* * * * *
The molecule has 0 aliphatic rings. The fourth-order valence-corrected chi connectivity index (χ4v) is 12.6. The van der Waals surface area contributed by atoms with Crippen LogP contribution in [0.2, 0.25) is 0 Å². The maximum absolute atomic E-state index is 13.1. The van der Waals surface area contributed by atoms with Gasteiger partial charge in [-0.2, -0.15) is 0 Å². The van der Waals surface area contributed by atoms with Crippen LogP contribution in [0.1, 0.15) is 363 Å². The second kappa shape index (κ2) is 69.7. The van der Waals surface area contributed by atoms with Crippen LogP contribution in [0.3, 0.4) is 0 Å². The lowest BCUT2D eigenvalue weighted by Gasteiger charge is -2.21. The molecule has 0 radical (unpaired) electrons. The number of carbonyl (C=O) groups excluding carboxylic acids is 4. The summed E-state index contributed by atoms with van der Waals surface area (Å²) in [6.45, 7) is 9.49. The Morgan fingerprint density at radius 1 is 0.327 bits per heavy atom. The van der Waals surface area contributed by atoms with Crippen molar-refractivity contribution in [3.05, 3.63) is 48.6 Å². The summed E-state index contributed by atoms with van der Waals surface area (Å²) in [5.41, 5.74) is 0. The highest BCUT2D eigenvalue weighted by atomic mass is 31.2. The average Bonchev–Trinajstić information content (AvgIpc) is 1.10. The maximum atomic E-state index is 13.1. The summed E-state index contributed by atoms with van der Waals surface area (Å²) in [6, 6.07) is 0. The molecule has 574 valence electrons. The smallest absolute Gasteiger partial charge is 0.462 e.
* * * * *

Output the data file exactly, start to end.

The molecule has 0 aliphatic rings. The fourth-order valence-corrected chi connectivity index (χ4v) is 12.6. The van der Waals surface area contributed by atoms with Crippen LogP contribution in [0.2, 0.25) is 0 Å². The maximum absolute atomic E-state index is 13.1. The van der Waals surface area contributed by atoms with Gasteiger partial charge in [-0.2, -0.15) is 0 Å². The van der Waals surface area contributed by atoms with Crippen LogP contribution in [0.1, 0.15) is 363 Å². The second kappa shape index (κ2) is 69.7. The van der Waals surface area contributed by atoms with Crippen LogP contribution in [0.3, 0.4) is 0 Å². The lowest BCUT2D eigenvalue weighted by Gasteiger charge is -2.21. The molecule has 0 radical (unpaired) electrons. The number of carbonyl (C=O) groups excluding carboxylic acids is 4. The summed E-state index contributed by atoms with van der Waals surface area (Å²) in [6.45, 7) is 9.49. The Morgan fingerprint density at radius 1 is 0.327 bits per heavy atom. The van der Waals surface area contributed by atoms with Crippen molar-refractivity contribution in [3.05, 3.63) is 48.6 Å². The summed E-state index contributed by atoms with van der Waals surface area (Å²) in [5.41, 5.74) is 0. The highest BCUT2D eigenvalue weighted by atomic mass is 31.2. The average Bonchev–Trinajstić information content (AvgIpc) is 1.10. The maximum atomic E-state index is 13.1. The summed E-state index contributed by atoms with van der Waals surface area (Å²) in [6, 6.07) is 0. The molecule has 574 valence electrons. The smallest absolute Gasteiger partial charge is 0.462 e.